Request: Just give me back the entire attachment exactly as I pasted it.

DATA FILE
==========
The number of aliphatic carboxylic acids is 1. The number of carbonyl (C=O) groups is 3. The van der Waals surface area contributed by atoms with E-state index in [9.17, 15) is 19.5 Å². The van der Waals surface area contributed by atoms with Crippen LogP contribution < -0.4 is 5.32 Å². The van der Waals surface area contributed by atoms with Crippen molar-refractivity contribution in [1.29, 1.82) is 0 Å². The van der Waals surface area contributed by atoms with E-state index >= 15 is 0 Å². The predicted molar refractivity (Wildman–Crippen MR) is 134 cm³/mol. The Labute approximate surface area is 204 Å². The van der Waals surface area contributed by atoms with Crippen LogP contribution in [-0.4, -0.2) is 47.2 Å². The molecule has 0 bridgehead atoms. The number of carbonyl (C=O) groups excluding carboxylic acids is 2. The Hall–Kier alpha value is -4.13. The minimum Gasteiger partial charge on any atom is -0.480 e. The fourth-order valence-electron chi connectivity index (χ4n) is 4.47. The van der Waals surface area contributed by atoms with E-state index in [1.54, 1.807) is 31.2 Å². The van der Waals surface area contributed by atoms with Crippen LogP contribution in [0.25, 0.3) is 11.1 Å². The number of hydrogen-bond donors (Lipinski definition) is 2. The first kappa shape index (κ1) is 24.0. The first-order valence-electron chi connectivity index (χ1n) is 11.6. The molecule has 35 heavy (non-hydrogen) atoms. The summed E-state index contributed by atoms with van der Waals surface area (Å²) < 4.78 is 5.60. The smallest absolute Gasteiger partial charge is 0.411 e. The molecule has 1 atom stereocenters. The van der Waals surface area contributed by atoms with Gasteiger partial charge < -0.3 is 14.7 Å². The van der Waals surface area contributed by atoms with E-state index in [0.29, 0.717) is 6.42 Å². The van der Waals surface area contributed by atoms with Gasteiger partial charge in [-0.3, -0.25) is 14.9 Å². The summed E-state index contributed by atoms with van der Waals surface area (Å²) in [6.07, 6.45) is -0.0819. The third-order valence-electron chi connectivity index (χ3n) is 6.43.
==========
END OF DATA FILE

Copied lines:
The number of aliphatic carboxylic acids is 1. The number of carbonyl (C=O) groups is 3. The van der Waals surface area contributed by atoms with E-state index in [9.17, 15) is 19.5 Å². The van der Waals surface area contributed by atoms with Crippen LogP contribution < -0.4 is 5.32 Å². The van der Waals surface area contributed by atoms with Crippen molar-refractivity contribution in [1.29, 1.82) is 0 Å². The van der Waals surface area contributed by atoms with E-state index >= 15 is 0 Å². The predicted molar refractivity (Wildman–Crippen MR) is 134 cm³/mol. The Labute approximate surface area is 204 Å². The van der Waals surface area contributed by atoms with Crippen LogP contribution in [-0.4, -0.2) is 47.2 Å². The molecule has 0 bridgehead atoms. The number of carbonyl (C=O) groups excluding carboxylic acids is 2. The Hall–Kier alpha value is -4.13. The minimum Gasteiger partial charge on any atom is -0.480 e. The fourth-order valence-electron chi connectivity index (χ4n) is 4.47. The van der Waals surface area contributed by atoms with E-state index in [1.54, 1.807) is 31.2 Å². The van der Waals surface area contributed by atoms with Crippen LogP contribution in [0.25, 0.3) is 11.1 Å². The number of hydrogen-bond donors (Lipinski definition) is 2. The first kappa shape index (κ1) is 24.0. The first-order valence-electron chi connectivity index (χ1n) is 11.6. The molecule has 35 heavy (non-hydrogen) atoms. The summed E-state index contributed by atoms with van der Waals surface area (Å²) < 4.78 is 5.60. The smallest absolute Gasteiger partial charge is 0.411 e. The molecule has 1 atom stereocenters. The van der Waals surface area contributed by atoms with Gasteiger partial charge < -0.3 is 14.7 Å². The van der Waals surface area contributed by atoms with E-state index in [0.29, 0.717) is 6.42 Å². The van der Waals surface area contributed by atoms with Gasteiger partial charge in [-0.3, -0.25) is 14.9 Å². The summed E-state index contributed by atoms with van der Waals surface area (Å²) in [6.07, 6.45) is -0.0819. The third-order valence-electron chi connectivity index (χ3n) is 6.43.